Nov 25, 2014
EU researchers have developed a 3D headset that could help visually impaired people move around more safely and easily.
The DIGIGLASSES project, which kicked off in 2012, set out to develop a marketable digital tool for the
visually impaired using stereoscopic vision, corrected and customised for the specific symptoms of the user’s eye disease.
The project’s latest YouTube video announces the opening of product lines for participating SMEs. The project hopes it can be on market at the end of 2015.
With around 5 million people in Europe (285 million globally) living with a degree of
visual impairment that takes them beyond the help of normal glasses, the market for DIGIGLASSES’ innovative headset is clear.
In parallel with the marketing opportunities, the project’s central objective is to help those affected access work, education and social activities more easily, so helping the visually impaired to have a similar standard of living as the rest of society. To do so the project is harnessing technology similar to that used by the gaming industry.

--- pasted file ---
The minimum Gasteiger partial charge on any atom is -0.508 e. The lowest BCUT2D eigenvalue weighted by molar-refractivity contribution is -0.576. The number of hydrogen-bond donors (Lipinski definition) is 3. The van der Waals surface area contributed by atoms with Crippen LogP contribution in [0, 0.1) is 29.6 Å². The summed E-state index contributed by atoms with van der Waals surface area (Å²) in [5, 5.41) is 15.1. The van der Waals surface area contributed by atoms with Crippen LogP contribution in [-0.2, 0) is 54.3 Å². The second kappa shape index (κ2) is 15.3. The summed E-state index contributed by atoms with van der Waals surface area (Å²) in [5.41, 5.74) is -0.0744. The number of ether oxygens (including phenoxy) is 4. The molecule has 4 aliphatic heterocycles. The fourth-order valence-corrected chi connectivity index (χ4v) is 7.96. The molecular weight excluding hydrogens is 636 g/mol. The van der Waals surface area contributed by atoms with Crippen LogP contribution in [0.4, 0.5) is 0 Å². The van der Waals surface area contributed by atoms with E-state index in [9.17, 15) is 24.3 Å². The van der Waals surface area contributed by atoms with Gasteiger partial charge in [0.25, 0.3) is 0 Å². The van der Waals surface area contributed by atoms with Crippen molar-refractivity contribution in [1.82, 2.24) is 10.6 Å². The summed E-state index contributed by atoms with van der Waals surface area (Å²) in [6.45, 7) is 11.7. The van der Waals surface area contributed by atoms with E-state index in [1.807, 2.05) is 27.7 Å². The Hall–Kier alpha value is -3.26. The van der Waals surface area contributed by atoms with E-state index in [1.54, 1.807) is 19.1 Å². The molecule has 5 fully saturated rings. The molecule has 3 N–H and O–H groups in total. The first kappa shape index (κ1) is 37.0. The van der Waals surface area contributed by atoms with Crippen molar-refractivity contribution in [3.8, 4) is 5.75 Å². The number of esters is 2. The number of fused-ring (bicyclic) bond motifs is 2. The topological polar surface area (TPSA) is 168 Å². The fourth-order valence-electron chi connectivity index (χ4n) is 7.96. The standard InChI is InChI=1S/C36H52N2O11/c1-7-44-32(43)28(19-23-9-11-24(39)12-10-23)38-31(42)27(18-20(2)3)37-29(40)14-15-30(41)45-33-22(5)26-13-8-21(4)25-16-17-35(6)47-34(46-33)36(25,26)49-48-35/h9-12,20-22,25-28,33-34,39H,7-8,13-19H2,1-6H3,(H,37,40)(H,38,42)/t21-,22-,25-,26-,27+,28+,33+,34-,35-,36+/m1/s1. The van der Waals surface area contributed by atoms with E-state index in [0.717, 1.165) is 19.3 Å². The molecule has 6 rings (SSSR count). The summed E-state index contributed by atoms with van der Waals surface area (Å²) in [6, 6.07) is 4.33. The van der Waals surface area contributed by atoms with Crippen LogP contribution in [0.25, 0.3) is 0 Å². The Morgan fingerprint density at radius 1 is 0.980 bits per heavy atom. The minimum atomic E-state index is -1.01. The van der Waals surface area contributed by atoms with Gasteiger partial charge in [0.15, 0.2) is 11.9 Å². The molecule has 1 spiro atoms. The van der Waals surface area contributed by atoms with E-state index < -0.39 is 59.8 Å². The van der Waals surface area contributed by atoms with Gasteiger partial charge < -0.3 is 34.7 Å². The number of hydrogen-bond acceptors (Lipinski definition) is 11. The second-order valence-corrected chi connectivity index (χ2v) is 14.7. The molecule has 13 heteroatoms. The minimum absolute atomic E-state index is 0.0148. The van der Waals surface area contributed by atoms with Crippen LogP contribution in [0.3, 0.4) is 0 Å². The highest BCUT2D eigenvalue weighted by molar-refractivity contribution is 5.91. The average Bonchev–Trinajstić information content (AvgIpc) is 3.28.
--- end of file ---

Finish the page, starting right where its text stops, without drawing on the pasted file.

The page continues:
The headset has now been tested with the help of specialised trainers who work with
visually impaired people to help them get the most out of new devices and tools, and with volunteers who are directly affected. Successful trials mean the SMEs participating in
the project are now keen to develop the prototype to a marketable device and release it by the end of next year.
The headset comprises a pair of digital glasses, custom electronics and software, cameras and a processor similar to that found in smart phones. The user sees stereoscopic images which have been enhanced by the software.
The nature of that enhancement depends on the condition the user has. For example, contrast can be increased, edges of stairs or pavement curbs clearly accentuated, the borders of zebra crossings overlaid with red lines, and so on.
The optical element has a micro display which acts like a small television with high brightness and resolution. Magnifying optics using lenses and prisms turn the image from a small display into what appears to be a big screen.
Previously, similar head-mounted displays have been used by the gaming and video industry the innovative element of the DIGIGLASSES project is that it is applying the technology to potentially enhance lives.
Reproduced from http://phys.org/news/2014-11-gaming-technology-headsets-visually-impaired.html Provided by